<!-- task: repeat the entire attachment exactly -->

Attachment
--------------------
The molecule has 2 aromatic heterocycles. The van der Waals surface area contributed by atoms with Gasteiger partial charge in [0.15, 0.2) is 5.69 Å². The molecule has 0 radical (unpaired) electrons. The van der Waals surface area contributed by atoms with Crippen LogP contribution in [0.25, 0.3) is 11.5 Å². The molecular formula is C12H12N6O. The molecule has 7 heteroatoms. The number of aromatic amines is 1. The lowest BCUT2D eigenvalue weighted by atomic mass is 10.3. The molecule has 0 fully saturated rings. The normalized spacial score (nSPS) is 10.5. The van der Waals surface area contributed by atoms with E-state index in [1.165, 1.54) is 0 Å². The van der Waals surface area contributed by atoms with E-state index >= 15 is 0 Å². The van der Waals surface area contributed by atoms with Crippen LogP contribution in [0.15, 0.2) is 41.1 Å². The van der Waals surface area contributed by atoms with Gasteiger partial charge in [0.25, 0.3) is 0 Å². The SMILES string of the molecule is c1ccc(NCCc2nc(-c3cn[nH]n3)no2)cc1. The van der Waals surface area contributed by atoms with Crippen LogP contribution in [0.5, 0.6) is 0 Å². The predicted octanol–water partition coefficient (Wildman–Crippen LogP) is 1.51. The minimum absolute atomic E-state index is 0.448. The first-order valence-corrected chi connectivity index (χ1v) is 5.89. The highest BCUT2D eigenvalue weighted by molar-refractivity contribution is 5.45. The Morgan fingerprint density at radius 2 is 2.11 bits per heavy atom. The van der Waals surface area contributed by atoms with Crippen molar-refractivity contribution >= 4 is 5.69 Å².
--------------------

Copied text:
The molecule has 2 aromatic heterocycles. The van der Waals surface area contributed by atoms with Gasteiger partial charge in [0.15, 0.2) is 5.69 Å². The molecule has 0 radical (unpaired) electrons. The van der Waals surface area contributed by atoms with Crippen LogP contribution in [0.25, 0.3) is 11.5 Å². The molecular formula is C12H12N6O. The molecule has 7 heteroatoms. The number of aromatic amines is 1. The lowest BCUT2D eigenvalue weighted by atomic mass is 10.3. The molecule has 0 fully saturated rings. The normalized spacial score (nSPS) is 10.5. The van der Waals surface area contributed by atoms with E-state index in [1.165, 1.54) is 0 Å². The van der Waals surface area contributed by atoms with E-state index >= 15 is 0 Å². The van der Waals surface area contributed by atoms with Crippen LogP contribution in [0.15, 0.2) is 41.1 Å². The van der Waals surface area contributed by atoms with Gasteiger partial charge in [0.25, 0.3) is 0 Å². The SMILES string of the molecule is c1ccc(NCCc2nc(-c3cn[nH]n3)no2)cc1. The van der Waals surface area contributed by atoms with Crippen LogP contribution in [0.5, 0.6) is 0 Å². The predicted octanol–water partition coefficient (Wildman–Crippen LogP) is 1.51. The minimum absolute atomic E-state index is 0.448. The first-order valence-corrected chi connectivity index (χ1v) is 5.89. The highest BCUT2D eigenvalue weighted by molar-refractivity contribution is 5.45. The Morgan fingerprint density at radius 2 is 2.11 bits per heavy atom. The van der Waals surface area contributed by atoms with Crippen molar-refractivity contribution >= 4 is 5.69 Å².